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  Conference on Retroviruses
and Opportunistic Infections (CROI)
February 13-16, 2017, Seattle WA
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Biological-vs-Chronological Age Difference Significantly Greater With HIV
  Conference on Retroviruses and Opportunistic Infections (CROI), February 13-16, 2017, Seattle
Mark Mascolini
Biological age measured by 10 biomarkers was an average 13.2 years older than chronological age in 134 people with HIV studied in Europe [1]. That difference significantly exceeded the 5.5-year gap between biological and chronological age in a demographically similar group without HIV infection.
Concern that age-related conditions affect a larger proportion of HIV-positive people at younger ages has inspired an array of research over the past decade. COBRA study investigators took a new approach, comparing biological age with chronological age in older people with HIV and in a similar group of HIV-negative controls. Chronological age simply counts years elapsed since birth, while biological age--in this analysis--reflects a set of 10 biomarkers measured in blood cells, plasma, or serum.* Age advancement represents the difference between biological age and chronological age. The researchers used t-tests, Pearson's correlation coefficients (rho), and linear regression to explore associations between age advancement, HIV status, and other variables.
Study participants came from the COBRA Cohort in the UK and the Netherlands. This analysis included 134 HIV-positive people 45 or older (range 45 to 82), all of them taking antiretroviral therapy and all with a viral load below 50 copies for at least 12 months. Researchers recruited 79 sociodemographically similar HIV-negative controls from sexual health centers (age range 46 to 80).
The HIV-positive and negative groups were similar in median age (56 and 57), proportion of men (93% and 92%), proportion of men who have sex with men (78% and 75%), and proportion of current smokers (30% and 25%). The HIV group had a higher proportion of blacks (12% versus 3%, P = 0.03) and slightly higher proportions with HBV (3% versus 0%, P = 0.05) and HCV (2% versus 0%, P = 0.08). People with HIV had been diagnosed for a median of 15 years, and current median CD4 count stood at 618.
The gap between biological and chronological age (age advancement) was 13.2 years in the HIV group (95% confidence interval [CI] 11.6 to 14.9) versus 5.5 years in HIV-negative controls (95% CI 3.8 to 7.2), a significant difference (P < 0.001). The researchers found no significant associations between age advancement and gender or lifestyle factors in people with or without HIV.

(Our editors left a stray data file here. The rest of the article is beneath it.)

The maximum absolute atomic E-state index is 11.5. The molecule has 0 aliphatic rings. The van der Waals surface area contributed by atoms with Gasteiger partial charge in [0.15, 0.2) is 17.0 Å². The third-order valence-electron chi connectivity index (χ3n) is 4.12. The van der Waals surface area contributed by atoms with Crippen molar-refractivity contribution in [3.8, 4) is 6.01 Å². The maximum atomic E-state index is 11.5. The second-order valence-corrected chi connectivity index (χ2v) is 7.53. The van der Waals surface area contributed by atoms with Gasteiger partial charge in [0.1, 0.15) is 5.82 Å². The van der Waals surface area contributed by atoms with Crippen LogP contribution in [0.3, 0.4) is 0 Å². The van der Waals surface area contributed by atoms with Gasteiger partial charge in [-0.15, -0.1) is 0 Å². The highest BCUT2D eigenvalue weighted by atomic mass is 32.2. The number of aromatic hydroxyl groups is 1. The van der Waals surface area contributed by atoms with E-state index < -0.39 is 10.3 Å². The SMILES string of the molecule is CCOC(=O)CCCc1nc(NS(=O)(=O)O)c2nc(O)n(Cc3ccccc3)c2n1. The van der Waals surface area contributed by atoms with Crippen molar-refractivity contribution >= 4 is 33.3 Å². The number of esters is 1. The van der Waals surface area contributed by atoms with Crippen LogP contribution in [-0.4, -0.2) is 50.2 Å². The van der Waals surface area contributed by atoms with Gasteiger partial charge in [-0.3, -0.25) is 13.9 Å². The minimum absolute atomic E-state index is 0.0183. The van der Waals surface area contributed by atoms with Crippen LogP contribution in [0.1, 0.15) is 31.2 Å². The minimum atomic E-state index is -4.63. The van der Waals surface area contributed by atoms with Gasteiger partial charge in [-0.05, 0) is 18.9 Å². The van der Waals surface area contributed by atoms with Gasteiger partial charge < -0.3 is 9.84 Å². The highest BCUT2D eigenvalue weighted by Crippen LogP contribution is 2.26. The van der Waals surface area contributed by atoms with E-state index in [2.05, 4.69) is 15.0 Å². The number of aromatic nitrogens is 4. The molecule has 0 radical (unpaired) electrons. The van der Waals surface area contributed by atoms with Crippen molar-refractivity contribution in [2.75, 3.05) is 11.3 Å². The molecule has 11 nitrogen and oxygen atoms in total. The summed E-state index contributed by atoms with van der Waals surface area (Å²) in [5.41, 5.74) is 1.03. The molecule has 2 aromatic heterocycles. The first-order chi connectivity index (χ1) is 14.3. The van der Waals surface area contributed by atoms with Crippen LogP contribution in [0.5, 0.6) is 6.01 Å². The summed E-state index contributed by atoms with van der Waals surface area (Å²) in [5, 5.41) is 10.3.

Higher total anti-CMV IgG antibody and higher avidity anti-CMV IgG antibody were both associated with greater age advancement regardless of HIV status (rho = 0.24, P = 0.03; rho = 0.25, P = 0.02). Chronic HBV infection (but not HCV infection) was linked to a bigger gap between biological and chronological age in the HIV group (age advancement 9.1 years with HIV, P = 0.01).
Analysis limited to people with HIV identified positive correlations between 3 factors and age advancement: duration of HIV per 5 years (regression coefficient 1.3, 95% CI 0.1 to 2.6, P = 0.04), time on antiretroviral therapy per 5 years (regression coefficient 1.5, 95% CI 0.1 to 2.9, P = 0.05), and years with a CD4 count below 200 (regression coefficient 0.9, 95% CI 0.1 to 1.7, P = 0.04). Because all 3 markers are closely correlated, the researchers could not determine which may be most strongly associated with age advancement.
The COBRA team cautions that they cannot rule out the possibility that unmeasured factors may contribute to the difference between biological and chronological age in these groups. They are monitoring the groups over time to determine whether the associations identified so far are causal.
*Five measures of cumulative cytosine methylation at gene positions, dehydroepiandrosterone sulphate, N-glycan peak, and (in men) alpha-2 macroglobulin, lycopene, and prostate-specific antigen, and (in women) ferritin, N-glycan log10, and alpha-tocopherol.
1. De Francesco D, Oehlke S, Burkle A, et al. Biomarkers of aging in HIV-positive individuals and matched controls. Conference on Retroviruses and Opportunistic Infections (CROI), February 13-16, 2017, Seattle. Abstract 672. http://www.croiconference.org/sites/default/files/posters-2017/672_DeFrancesco.pdf